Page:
Transfer pricing of intra-group financing

Intra-group financial transactions are an essential part of the operations of multinational enterprises (MNEs). From the perspective of transfer pricing, it must be ensured that the terms and conditions applied on the intra-group financial transactions correspond to the terms and conditions that would have been agreed on by independent enterprises and that the profits accrued to the related party correspond to the profits that would have accrued to an independent enterprise in similar situation. 

The return on the lender's investment must be at arm's length 

Transfer pricing matters concerning intra-group financing may involve a broad range of different areas. For example, loan arrangements, collateral and guarantee arrangements, intra-group cash pools and different types of hedging mechanisms and instruments are typical parts of intra-group financing arrangements.

The most pivotal aim in the transfer pricing of financing-related transactions is to ensure that the terms and conditions for intra-group financing correspond to those that independent enterprises would have agreed on in similar situation. In intra-group financing it is essential to assure that the lender will receive an arm's length return on their investment in all situations.

Different areas of financing have their own special characteristics that play a role when arm's length prices are determined. A debt relationship between group companies is the most common financing-related transfer pricing matter. Therefore, in this connection, the focus is on the pivotal issues concerning the determination of the arm’s length interest rates on intra-group loans.

Financing arrangements must be at arm's length  

In financing arrangements between independent enterprises, the form and terms and conditions of financing are agreed on a case-by-case basis according to the aims and needs of both parties. The same approach should be applied when intra-group loans are agreed on. When it is assessed whether the interest rate of an intra-group loan is at arm's length, consideration should be given for example to such issues as the functions, assets and risks of the company borrowing the money. In practice, this could mean that the creditworthiness, solvency and future prospects of the borrower are examined more closely.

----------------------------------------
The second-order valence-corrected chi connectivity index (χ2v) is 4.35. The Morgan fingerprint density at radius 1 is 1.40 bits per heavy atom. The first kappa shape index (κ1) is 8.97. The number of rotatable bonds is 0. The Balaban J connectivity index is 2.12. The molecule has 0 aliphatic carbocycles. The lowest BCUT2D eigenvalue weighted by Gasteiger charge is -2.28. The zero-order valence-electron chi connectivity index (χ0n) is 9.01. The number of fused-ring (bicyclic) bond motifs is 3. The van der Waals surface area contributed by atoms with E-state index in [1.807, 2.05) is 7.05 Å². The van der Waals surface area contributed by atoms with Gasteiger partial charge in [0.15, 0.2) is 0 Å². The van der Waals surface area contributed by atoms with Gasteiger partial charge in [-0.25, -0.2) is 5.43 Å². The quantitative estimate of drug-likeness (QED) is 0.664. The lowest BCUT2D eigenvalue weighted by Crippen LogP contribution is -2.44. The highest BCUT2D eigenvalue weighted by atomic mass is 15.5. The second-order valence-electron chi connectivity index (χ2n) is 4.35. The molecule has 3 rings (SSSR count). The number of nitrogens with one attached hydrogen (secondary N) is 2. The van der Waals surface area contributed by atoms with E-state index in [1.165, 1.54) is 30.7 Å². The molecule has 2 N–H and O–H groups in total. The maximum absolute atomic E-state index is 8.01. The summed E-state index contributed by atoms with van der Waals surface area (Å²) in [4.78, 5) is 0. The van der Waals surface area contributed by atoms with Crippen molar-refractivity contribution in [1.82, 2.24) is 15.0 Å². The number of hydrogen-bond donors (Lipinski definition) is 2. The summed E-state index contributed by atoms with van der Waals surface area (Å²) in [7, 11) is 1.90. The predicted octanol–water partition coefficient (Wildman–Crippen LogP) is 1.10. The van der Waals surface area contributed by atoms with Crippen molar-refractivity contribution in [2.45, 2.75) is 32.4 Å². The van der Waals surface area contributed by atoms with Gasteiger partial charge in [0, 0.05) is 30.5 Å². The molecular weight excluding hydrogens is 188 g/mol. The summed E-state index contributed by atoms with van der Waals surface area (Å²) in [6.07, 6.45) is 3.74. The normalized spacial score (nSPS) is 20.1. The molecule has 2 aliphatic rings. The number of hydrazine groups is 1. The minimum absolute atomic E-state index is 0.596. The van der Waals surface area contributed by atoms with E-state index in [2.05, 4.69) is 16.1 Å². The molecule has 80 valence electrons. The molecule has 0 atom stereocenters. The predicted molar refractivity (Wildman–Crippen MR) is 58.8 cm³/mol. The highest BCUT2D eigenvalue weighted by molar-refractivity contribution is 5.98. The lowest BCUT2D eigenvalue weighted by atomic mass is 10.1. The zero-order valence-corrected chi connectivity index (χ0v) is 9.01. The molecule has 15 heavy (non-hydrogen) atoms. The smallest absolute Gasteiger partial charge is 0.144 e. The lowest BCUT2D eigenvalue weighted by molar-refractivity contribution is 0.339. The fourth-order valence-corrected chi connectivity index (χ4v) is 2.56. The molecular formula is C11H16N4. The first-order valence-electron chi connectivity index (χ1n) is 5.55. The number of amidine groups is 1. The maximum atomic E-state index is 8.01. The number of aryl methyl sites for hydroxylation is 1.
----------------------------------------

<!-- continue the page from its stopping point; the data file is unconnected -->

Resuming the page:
As a rule, the poorer the solvency, the weaker the balance sheet and the poorer the future prospects of the borrowing company are, the higher is the risk the lending company is assuming when lending the money. Correspondingly, the higher the risk assumed by the lender is, the higher the interest and the stricter the loan conditions are.

The creditworthiness of the borrower can be examined based on its cash flow and assets and the solvency consisting of these factors. When the creditworthiness is assessed, consideration can be given to, among other things, the following matters:

  • Are the business operations profitable or loss-making?
  • How will the borrower manage to pay the interest payments and loan instalments after all the expenses arising from its business operations?
  • Does the company have assets that can be used as loan collateral?
  • What kind of future prospects does the company have?
  • Are the business operations stable, on a growth path or highly sensitive to business cycles?

The creditworthiness of the company can be determined more closely by generating a credit rating of the borrowing company. The purpose of the credit rating is to measure the likelihood of the company becoming insolvent. There are a number of different ways to determine a credit rating of a company. In practice, however, the most common solution is to use the services provided by commercial credit rating agencies (such as Moody's or Standard & Poor's).

The interest of intra-group loans must be determined according to the arm's length principle

There are number of different methods for verifying that transfer pricing is at arm's length. The different methods are described in the transfer pricing guidelines of the OECD. The OECD guidelines are internationally accepted and an important source of interpretation when the arm's length principle is applied.